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Electromagnetic Spectrum and the Atom
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  1. Electromagnetic Spectrum and the Atom

  2. Electromagnetic energy • Commonly known as light energy • Charged particles move in waves

  3. The strength of the wave depends on its frequency and wavelength • Frequency: number of cycles that pass a point in a second • Wavelength: length of a single wave

  4. the electromagnetic spectrum consists of light waves of different frequencies, ex. high-energy high-frequence X-rays (dangerous!) and low-energy low-frequency radio waves (harmless) •  this includes a narrow strip of the visible spectrum: 700 nm ROYGBIV 400 nm, which we see as a rainbow

  5. N.B. Some animals can see us using infrared wavelengths….

  6. visible spectrum • the region of the electromagnetic spectrum that the human eye can detect, 400 nm to 700nm, made up of ROYGBIV

  7. continuous spectrum • spectrum where all the wavelengths of light are present in an uninterrupted pattern of colours, ex. rainbow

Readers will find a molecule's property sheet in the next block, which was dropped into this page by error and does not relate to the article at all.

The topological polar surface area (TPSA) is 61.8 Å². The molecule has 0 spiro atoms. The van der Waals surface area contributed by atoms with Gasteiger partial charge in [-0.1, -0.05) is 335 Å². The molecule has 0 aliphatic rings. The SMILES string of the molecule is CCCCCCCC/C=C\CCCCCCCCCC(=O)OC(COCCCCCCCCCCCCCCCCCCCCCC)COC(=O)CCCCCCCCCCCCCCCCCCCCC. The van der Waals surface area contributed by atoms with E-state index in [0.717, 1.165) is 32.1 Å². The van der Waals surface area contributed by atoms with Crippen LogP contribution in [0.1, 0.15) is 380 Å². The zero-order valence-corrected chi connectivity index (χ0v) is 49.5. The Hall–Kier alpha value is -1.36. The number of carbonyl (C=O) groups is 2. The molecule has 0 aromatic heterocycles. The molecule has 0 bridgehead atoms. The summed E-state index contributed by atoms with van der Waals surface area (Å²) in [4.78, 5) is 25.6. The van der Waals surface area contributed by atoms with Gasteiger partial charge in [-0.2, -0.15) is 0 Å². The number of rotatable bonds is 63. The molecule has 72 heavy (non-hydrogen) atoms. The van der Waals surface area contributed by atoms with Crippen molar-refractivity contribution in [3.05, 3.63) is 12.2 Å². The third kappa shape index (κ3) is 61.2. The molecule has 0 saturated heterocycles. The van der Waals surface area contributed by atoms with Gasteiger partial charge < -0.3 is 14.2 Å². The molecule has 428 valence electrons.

8. line spectrum • a discontinuous spectrum, consists of distinct coloured lines rather than a rainbow • unique to an element

  9. THE BOHR MODEL OF THE ATOM • Bohr developed his model of the atom to explain the line spectrum of hydrogen. • Bohr-Rutherford diagrams show the distribution of subatomic particles in an atom. They can be used to explain the behaviour of elements.

  10. In the Bohr model, negative electrons orbit (circle) the positive nucleus as the planets orbit the Sun. An electron in each orbit has a specific energy.

  11. electrons revolve around the atom's nucleus in orbits of fixed energy • electrons are restricted to certain energy levels • the energy of electrons is quantized: electrons must have a specific amount of energy at each energy level • an electron in its lowest energy level is in its ground state • an electron that absorbs enough energy to jump to a higher energy level is in its excited state

  12. as the electron drops from the excited state to a lower energy level it loses energy in the form of electromagnetic radiation (light!!!!) • http://www.colorado.edu/physics/2000/applets/a2.html

  13. Using the Bohr Model • for an atom to be stable it must have a) first energy level: 2 electrons b) second energy level: 8 electrons c) third energy level: 8 electrons